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Dribble is, in my experience , much harder on the bees. About ten years back I ran a controlled experiment on 84 hives treating half with OAD and not treating the other half at all. 54% of the OAD-treated hives did not survive the winter, vs. 23% of the untreated hives. No one has ever been able to adequately explain why this happened, and until I know that, I will never use OAD again.
As it has been pointed out a couple of times above - OAD is fine for summer bees.
The summer bees are disposable and far cheaper than the winter bees (per a bee relative to the colony size).

One needs to understand this very important point.
Be gentle on the winter bees.
But can afford some collateral damage on the summer bees.
Combination of a brood break and OAD is sufficiently effective where a brood break is rather routine event while making summer propagation.
 

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When making up your dribble mixture I believe you have to be very careful not to exceed and OA percentage pf 3.5 to 4%. From what I have read in the past is that if you get your sums wrong and the OA percentage gets higher than it should be it can be disasterous to the treated colony. Not so with Vapor. Now about amitraz, ask Bob Binnie if he was happy with the results of something like $30,000 for Apivar treatments in his operation. I hear of more and more cases where the Amitraz basd treatments are failing.Formic acid is the only Treatment that is supposed to kill mites in brood, Apivar has to remain in the hive for two brood cycles as it only effects mites that are out of the brood. In that case OAV every 4 or 5 days over two brood cycles would be just as effective as Apivar with no residue left in thecomb either.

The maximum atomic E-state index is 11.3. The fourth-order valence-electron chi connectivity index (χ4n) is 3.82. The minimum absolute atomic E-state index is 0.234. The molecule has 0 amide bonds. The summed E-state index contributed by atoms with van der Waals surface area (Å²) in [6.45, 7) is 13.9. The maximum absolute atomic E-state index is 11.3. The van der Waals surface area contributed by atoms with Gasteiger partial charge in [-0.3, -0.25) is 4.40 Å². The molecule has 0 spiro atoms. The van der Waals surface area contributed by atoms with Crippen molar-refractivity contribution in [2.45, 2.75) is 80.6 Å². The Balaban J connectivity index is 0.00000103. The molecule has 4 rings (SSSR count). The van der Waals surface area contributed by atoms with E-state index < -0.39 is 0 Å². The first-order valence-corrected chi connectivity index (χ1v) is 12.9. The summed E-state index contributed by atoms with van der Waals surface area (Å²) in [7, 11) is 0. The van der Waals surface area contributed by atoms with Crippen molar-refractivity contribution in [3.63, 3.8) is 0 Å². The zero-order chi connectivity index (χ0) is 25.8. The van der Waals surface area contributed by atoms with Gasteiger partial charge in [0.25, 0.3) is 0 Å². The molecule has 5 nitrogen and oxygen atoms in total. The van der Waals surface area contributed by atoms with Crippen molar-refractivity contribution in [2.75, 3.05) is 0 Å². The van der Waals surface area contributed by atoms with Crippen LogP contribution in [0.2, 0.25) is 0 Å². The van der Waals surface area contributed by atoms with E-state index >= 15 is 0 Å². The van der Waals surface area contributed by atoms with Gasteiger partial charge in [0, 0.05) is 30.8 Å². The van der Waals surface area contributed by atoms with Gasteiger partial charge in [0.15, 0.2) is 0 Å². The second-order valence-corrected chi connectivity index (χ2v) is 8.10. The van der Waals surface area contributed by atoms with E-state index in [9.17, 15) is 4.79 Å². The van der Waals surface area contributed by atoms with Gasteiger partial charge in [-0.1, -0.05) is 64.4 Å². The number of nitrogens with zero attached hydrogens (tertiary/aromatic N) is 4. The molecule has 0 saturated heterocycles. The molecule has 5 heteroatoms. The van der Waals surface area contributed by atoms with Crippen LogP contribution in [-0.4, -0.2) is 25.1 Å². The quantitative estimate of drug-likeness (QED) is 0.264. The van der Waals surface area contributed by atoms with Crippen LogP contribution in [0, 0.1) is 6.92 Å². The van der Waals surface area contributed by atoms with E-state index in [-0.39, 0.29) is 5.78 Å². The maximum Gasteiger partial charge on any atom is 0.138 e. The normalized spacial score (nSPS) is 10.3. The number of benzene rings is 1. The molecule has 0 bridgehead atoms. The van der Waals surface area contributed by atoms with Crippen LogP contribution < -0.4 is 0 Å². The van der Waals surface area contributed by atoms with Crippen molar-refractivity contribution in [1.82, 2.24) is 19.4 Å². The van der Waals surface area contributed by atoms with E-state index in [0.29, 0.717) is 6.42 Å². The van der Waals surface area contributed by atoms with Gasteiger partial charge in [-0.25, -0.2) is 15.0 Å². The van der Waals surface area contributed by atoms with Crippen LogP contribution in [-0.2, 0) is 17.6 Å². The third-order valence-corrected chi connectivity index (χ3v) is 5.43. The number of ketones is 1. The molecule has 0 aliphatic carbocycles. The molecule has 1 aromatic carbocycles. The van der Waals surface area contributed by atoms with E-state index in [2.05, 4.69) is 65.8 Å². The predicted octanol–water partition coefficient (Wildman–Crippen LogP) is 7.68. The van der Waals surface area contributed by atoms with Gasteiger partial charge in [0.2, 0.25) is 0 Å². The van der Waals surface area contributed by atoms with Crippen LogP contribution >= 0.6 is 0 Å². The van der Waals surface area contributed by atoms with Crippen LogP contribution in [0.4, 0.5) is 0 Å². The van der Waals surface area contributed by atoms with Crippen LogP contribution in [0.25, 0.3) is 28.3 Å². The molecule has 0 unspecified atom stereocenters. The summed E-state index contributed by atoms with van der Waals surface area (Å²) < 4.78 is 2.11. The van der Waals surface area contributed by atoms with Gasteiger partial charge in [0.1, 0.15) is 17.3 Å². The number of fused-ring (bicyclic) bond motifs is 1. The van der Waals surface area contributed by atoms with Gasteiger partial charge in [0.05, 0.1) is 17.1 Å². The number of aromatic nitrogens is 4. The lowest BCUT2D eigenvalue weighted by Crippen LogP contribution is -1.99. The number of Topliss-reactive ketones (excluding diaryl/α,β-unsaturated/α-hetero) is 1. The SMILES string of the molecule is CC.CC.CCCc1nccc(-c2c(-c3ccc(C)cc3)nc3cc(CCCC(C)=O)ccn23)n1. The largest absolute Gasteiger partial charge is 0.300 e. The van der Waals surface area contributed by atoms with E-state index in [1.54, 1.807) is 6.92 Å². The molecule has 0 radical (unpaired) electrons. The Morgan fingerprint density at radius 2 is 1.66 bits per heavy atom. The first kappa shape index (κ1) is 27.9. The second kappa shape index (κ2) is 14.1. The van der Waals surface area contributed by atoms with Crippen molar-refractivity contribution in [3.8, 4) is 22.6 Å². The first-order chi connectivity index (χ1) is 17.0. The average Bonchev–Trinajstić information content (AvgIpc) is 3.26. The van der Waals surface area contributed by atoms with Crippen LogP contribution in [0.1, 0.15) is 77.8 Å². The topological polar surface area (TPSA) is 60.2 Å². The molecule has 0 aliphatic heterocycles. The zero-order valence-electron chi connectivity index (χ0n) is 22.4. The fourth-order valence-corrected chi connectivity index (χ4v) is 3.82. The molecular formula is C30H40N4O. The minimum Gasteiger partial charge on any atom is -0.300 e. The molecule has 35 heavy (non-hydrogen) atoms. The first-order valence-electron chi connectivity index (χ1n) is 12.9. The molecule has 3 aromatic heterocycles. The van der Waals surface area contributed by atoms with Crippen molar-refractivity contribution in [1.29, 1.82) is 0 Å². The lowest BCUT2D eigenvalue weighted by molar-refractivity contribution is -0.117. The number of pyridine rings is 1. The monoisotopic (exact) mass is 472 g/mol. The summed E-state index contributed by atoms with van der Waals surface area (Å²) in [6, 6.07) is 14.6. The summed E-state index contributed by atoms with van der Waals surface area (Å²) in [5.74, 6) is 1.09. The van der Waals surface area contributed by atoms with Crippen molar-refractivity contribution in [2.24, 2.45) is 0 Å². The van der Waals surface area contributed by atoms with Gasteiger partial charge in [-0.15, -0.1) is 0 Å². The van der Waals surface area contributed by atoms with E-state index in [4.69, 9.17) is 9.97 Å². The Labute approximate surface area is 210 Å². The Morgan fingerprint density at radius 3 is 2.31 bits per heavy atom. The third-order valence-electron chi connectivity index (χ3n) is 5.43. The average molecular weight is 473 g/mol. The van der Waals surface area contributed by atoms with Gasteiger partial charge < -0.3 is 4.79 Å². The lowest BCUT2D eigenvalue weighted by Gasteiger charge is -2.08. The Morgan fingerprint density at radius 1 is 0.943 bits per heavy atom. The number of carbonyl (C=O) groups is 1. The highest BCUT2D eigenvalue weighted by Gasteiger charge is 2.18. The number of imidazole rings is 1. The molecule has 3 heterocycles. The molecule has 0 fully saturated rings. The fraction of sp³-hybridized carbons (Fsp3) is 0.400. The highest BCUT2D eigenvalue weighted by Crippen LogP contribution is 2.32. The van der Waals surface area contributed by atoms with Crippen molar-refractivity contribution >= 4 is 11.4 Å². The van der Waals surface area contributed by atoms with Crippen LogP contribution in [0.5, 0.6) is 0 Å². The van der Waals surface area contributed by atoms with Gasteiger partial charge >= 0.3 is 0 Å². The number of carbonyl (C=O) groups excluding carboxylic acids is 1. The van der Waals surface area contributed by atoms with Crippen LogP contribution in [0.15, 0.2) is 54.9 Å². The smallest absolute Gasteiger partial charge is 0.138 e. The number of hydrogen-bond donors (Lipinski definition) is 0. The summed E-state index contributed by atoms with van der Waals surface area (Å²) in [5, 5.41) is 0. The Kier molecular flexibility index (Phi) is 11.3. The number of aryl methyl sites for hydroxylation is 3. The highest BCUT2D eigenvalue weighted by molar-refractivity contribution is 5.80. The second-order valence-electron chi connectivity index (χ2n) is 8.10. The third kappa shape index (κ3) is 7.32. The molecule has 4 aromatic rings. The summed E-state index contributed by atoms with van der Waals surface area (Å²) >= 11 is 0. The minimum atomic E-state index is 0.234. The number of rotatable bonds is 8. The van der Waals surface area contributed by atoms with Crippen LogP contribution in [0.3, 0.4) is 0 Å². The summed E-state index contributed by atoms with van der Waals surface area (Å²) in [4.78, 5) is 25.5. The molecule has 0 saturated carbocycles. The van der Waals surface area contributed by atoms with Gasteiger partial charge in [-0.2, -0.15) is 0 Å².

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So, we've all heard the statistic, "80% of the mites in hives are hidden in sealed brood".
Is that true?
And how could we design a test to find out?
The Honey Bee Lab at Oregon State University conducted tests in 2019 and came up with some interesting results.
They did so by carefully evaluating hives, killing the entire hive and then painstakingly dissecting each and every brood cell and every bee.
Of course, as we would have all guessed, the proportion varies with the season.
And of course, condition of the hive, such as after queen issues.
But the most interesting finding as it relates to this discussion was that the proportion is more like 60% capped in cells after summer solstice.
The comment is often made, " OAV is not very effective when brood is present".